With more people expected to shop online this year due to the Coronavirus pandemic, cybercriminals have ramped up their scams ahead of Black Friday and Cyber Monday.
Lockdown restrictions have forced many retailers to close the doors of their physical shops, meaning many Black Friday deals will only be available online. This has created the perfect environment for criminals to launch scams, phishing attacks, and other malicious activities.
Black Friday is a major shopping event that originated in the United States but has since grown in popularity in the UK. It falls on November 27 this year, but many retailers have already started launching early deals to entice customers to start spending.
The amount of money spent over this cyber weekend is escalating year on year, and last year in the UK, shoppers spent a staggering £2.5billion, an increase of 3.4% on the previous year.
Cybercriminals follow the money and this weekend of crazed spending provides them with the perfect opportunity to scam a large number of people. According to Barclays, nearly a quarter of 18-34-year-olds have fallen for a Black Friday scam in the past five years and shoppers lose on average £661 after falling victim to such frauds.
With attacks becoming more sophisticated, shoppers need to be extra cautious when looking for the latest bargains online. Below are 10 Cyber Safety tips to keep you safe online this Black Friday and Cyber Monday:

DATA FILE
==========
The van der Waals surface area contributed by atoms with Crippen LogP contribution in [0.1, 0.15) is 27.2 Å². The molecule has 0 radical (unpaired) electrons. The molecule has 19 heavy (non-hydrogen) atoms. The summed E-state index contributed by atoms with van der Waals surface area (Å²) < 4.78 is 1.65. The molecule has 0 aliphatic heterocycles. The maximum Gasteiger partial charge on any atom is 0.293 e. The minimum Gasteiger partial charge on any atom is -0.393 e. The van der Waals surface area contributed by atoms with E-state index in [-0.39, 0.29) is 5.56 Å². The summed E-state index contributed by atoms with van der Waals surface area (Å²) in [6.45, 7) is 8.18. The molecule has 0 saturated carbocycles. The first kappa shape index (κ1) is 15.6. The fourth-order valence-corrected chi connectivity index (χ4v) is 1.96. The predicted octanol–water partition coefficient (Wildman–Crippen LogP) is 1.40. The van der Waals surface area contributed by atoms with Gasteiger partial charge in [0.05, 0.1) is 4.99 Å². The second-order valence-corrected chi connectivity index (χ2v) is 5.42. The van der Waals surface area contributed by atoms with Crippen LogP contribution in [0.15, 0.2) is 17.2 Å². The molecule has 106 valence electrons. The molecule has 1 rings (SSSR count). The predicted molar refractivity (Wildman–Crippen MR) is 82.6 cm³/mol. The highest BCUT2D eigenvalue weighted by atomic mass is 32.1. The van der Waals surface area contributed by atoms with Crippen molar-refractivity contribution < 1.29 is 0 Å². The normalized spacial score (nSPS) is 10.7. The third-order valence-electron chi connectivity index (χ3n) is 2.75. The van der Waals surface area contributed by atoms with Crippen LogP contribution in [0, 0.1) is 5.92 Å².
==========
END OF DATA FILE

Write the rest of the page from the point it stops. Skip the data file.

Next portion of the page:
10 Cyber Safety tips to keep you safe online this Black Friday and Cyber Monday
1. Watch out for fake websites
This is one of the most popular ways criminals will try to
trick shoppers into falling for their Black Friday and Cyber Monday scams. The
fraudsters will clone websites to dupe consumers into thinking they are
shopping on a legitimate site. The website may appear almost identical to the
real site; however, subtle changes can indicate that all is not as it seems.
A web address that ends in.co.uk may be changed to a .org,
images may be pixilated, functions on the site may not work properly and the
content will often be sub-standard. It’s always worth double- checking the
address of a site to confirm its authenticity.
2. Only use secure sites
Before entering any information into a website, you should always check that the site is safe and secure. The first step is to hover your mouse over the URL and check the validity of the web address. You should look for a padlock symbol in the address bar and check that the URL begins with a ‘https://’ or ‘shttp://’. The ‘S’ indicates the web address has been encrypted and secured with an SSL certificate. Without HTTPS, any data passed on the site is insecure and could be intercepted by criminal third parties.